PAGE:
The large and small details of Guha’s writing are effervescent in their inventiveness. A guy named John, who owns Jojomon, calls his dog Sappho. And Jojomon has just come out with a new fabric that features the slow release of organic lavender—and was inspired by Marie Kondo. [Read more…]

Much Ado About Nothing: It’s about more than this

Classic Chic Productions is presenting Much Ado About Nothing at The Cultch

Benedick (Corina Akeson) kneels in front of his love Beatrice (Christina Wells Campbell)

A director needs to create a coherent world for a production. That’s their primary job. But Rebecca Patterson’s take on Much Ado About Nothing is all over the place.

Much Ado is an interesting choice for Classic Chic Productions, which mounts all-female shows. The most compelling interpretations of Much Adothat I’ve seen have emphasized the gender divisions in the play. Men are soldiers and women are chattel. Both positions are dangerous and both depend on the public perception of honour, which is a fragile commodity. Within this context, the banter between Beatrice and Benedick, the central lovers, can be seen as a form of self-defence. [Read more…]

True Crime: whydoit whodunnit

The Arts Club and Crow's Theatre are presenting True Crime at the BMO Stage.

True Crime looks cool. (Photo of Torquil Campbell by Dahlia Katz. Design by Remington North)



The animating argument of True Crime is that audience members are complicit in a moral transgression. I don’t buy it. So, philosophically, the show is boring to me. But True Crime does deliver beautifully worked surfaces.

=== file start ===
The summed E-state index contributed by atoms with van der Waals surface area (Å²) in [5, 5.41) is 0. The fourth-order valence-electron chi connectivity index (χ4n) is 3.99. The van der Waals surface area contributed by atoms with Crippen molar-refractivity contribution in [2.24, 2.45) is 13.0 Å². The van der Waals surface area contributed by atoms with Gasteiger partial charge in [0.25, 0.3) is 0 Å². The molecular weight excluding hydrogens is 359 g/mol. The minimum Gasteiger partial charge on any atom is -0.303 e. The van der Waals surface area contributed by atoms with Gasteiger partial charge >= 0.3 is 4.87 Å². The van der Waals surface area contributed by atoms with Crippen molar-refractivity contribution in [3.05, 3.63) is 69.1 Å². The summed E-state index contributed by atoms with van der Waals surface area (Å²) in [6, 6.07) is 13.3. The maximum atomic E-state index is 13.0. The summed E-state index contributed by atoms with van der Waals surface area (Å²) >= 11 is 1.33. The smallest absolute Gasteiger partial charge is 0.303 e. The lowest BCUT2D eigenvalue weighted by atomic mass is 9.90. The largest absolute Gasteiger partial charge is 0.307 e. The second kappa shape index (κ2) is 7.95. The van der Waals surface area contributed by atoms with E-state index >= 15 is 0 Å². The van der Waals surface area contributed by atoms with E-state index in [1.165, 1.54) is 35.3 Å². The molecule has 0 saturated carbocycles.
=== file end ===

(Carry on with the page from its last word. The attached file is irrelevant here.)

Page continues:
Torquil Campbell, who performs the solo text, created it with director Chris Abraham in collaboration with composer Julian Brown. It centers on Campbell’s fascination with Christian Gerhartsreiter, a con man and impostor who was convicted of both kidnapping and murder and is now incarcerated in Ironwood State Prison. [Read more…]

Lawsuit Decision: $0.00

Colin Thomas sued The Georgia Straight newspaper for wrongful dismissal.
On Thursday, January 31, Judge Winston Lee released his decision regarding the lawsuit I filed in small claims court against The Georgia Straight.

Judge Lee ruled that, in his view, I was not a dependent contractor at The Straight—which means that I was not in an employee-like relationship with the paper—and that I am, therefor, not entitled to compensation for The Straight having terminated its 28.5-year relationship with me as a theatre critic, which they did without notice in September of 2016.   [Read more…]

Cabaret: so many spectacular elements

Paige Fraser is playing the Emcee in Studio 58's production of Cabaret.

(Photo of Paige Fraser by David Cooper)

Although it doesn’t have enough emotional depth, this Cabaret is dazzling in many ways.

Cabaret is about Clifford Bradshaw, a young American novelist who arrives in Berlin on New Year’s Eve, 1931. Although he’s had sex with men and is conflicted about his orientation, he quickly falls into an affair with Sally Bowles, a British singer who works at the Kit Kat Club. Unlike the 1972 movie, the stage musical also contains a subplot about a romance between Cliff’s landlady Fraülein Schneider and a Jewish tenant named Schultz.

In his directorial debut, Josh Epstein gleefully stuffs Studio 58 with so much action and imagery—with so many theatrical ideas—it’s like he’s fisting the place (and the place is digging it.) Ten minutes before the show had even started, I was already getting goosebumps of delight. The boys and girls of the Kit Kat Club were parading around in the sexy, gender-screwing costumes provided by Amy McDougall. (I really want a pair of those rhinestoned short shorts.) And I love the little pre-show shows that Epstein has thrown in: a striptease performed by a voluptuous nurse, and a boxing match between a couple of flexing young studs. [Read more…]